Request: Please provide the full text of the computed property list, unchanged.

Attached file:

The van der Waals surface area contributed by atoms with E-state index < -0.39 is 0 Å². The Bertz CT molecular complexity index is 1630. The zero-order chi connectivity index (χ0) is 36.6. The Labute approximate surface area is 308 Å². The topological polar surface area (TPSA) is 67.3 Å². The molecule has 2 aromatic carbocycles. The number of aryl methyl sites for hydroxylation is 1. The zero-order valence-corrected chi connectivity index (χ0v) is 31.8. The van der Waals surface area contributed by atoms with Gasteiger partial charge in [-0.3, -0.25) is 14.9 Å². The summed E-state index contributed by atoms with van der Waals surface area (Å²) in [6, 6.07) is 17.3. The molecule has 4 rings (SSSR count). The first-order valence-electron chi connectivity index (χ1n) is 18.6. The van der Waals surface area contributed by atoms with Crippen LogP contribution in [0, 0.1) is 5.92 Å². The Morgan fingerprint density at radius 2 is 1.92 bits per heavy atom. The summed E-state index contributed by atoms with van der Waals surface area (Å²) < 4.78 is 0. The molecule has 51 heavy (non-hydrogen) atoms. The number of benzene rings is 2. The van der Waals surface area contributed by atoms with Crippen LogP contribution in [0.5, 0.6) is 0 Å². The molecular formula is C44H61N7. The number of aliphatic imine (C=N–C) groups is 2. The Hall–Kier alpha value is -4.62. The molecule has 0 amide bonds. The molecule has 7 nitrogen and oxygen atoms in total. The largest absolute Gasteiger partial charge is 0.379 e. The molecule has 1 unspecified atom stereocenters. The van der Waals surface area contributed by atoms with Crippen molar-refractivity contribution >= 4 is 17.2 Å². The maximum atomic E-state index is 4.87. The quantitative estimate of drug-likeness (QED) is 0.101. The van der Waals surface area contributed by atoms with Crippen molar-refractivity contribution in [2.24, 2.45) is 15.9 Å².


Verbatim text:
The van der Waals surface area contributed by atoms with E-state index < -0.39 is 0 Å². The Bertz CT molecular complexity index is 1630. The zero-order chi connectivity index (χ0) is 36.6. The Labute approximate surface area is 308 Å². The topological polar surface area (TPSA) is 67.3 Å². The molecule has 2 aromatic carbocycles. The number of aryl methyl sites for hydroxylation is 1. The zero-order valence-corrected chi connectivity index (χ0v) is 31.8. The van der Waals surface area contributed by atoms with Gasteiger partial charge in [-0.3, -0.25) is 14.9 Å². The summed E-state index contributed by atoms with van der Waals surface area (Å²) in [6, 6.07) is 17.3. The molecule has 4 rings (SSSR count). The first-order valence-electron chi connectivity index (χ1n) is 18.6. The van der Waals surface area contributed by atoms with Crippen LogP contribution in [0, 0.1) is 5.92 Å². The Morgan fingerprint density at radius 2 is 1.92 bits per heavy atom. The summed E-state index contributed by atoms with van der Waals surface area (Å²) < 4.78 is 0. The molecule has 51 heavy (non-hydrogen) atoms. The number of benzene rings is 2. The van der Waals surface area contributed by atoms with Crippen LogP contribution in [0.5, 0.6) is 0 Å². The molecular formula is C44H61N7. The number of aliphatic imine (C=N–C) groups is 2. The Hall–Kier alpha value is -4.62. The molecule has 0 amide bonds. The molecule has 7 nitrogen and oxygen atoms in total. The largest absolute Gasteiger partial charge is 0.379 e. The molecule has 1 unspecified atom stereocenters. The van der Waals surface area contributed by atoms with Crippen molar-refractivity contribution >= 4 is 17.2 Å². The maximum atomic E-state index is 4.87. The quantitative estimate of drug-likeness (QED) is 0.101. The van der Waals surface area contributed by atoms with Crippen molar-refractivity contribution in [2.24, 2.45) is 15.9 Å².